But these data suggest that it may not work well for the system as a whole.  Are employed MDs incentivized to rack up more tests, procedures and codes because it increases the overall revenue they bring into the hospital, (their employer)?  I don’t know. 

I know a bunch of MDs who have become hospital employees recently. Their motivations vary but usually come down to better money or more security. Others acknowledge that the regulatory burden from the government has pushed them to become employed. I’ve never heard one say it was because they believed it was better for patients

They often say something like, “it’s the trend,” or “I just want to get paid for what I do.”

What if more loosely integrated doctor- hospital relationships keep costs lower and work better for patients? What if better care coordination could happen through new technology without the need for everyone to work for the same institution.

If so, shouldn’t health policy discourage hospital employment of physicians?

Not surprisingly, a representative from the American Hospital Association criticized the study as “outdated.” Maybe the AHA should take “evidenced based” practice more seriously and respect the “big data” from this study (when was the last time you saw a medical study with over 2 million patient encounters?)

We need to keep examining these issues. If the big promises of cost savings through systems integration (monopolization?) are not panning out then it’s time to question the assumptions upon which they rest.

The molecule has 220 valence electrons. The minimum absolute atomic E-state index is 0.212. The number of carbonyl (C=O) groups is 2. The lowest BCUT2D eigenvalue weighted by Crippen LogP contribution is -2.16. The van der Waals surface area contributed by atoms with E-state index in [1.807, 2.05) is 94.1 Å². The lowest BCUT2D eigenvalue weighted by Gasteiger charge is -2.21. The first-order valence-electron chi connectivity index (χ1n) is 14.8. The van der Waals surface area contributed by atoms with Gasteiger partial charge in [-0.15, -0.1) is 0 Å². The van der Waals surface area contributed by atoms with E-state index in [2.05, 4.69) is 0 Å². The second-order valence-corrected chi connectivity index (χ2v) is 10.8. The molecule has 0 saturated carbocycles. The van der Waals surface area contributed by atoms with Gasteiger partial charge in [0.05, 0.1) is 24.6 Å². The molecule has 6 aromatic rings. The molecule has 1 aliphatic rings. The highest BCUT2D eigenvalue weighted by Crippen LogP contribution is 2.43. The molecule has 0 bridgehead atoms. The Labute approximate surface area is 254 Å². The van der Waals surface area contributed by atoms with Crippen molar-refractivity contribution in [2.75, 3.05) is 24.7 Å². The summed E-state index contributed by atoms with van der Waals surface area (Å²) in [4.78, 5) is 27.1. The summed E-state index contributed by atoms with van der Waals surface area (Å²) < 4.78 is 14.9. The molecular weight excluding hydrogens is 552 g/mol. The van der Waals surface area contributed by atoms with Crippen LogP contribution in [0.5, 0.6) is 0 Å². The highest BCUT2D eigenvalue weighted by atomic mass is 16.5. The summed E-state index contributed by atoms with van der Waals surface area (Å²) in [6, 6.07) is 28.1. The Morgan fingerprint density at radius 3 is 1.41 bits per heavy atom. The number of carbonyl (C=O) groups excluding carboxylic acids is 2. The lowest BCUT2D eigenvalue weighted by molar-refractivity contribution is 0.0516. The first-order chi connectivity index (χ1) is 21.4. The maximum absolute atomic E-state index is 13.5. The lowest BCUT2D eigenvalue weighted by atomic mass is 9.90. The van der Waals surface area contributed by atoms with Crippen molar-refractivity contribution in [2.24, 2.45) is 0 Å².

Moore’s Law will continue to put downward pressure on the cost of information and new technology.  Standardization of care via common pathways is possible through good communication among doctors, administration, and by means of shared technology.  The shared technology is becoming so cheap and widespread that it is not necessary for doctors to all be employed by the hospital to make standardization processes work (consider that Practice Fusion is a FREE office based EMR- do you need a hospital to support an EMR for you when you can get one for free?).

While hospital employment of physicians is today’s trend, I don’t think it is necessarily the wave of the future (unless doctors are doing it solely for money and security). Cheaper and better technology tends to produce decentralizing effects on systems favoring more loosely integrated networks (and likely cheaper care).  There is more than one way. 

Please support your local private primary care physician :)

Anonymous said: Hello. I was hoping to make an appointment. I am a 28 yo female with 3 days of headache, nausea, and neck pain following a day of yoga inversions.

Hello!

Yes, I can see you quickly.  To schedule an appointment, find me on ZocDoc.com, schedule appoinment, and show up :)

Why Runners Can't Eat Whatever They Want - WSJ.com

mikailov:

// can’t out run a shitty diet

(via reddit)

Burnout is caused when you repeatedly make large amounts of sacrifice and or effort into high-risk problems that fail. It’s the result of a negative prediction error in the nucleus accumbens. You effectively condition your brain to associate work with failure.

reddit (via mikailov)

So true. Welcome to conventional, third-party-driven Primary Care Medicine.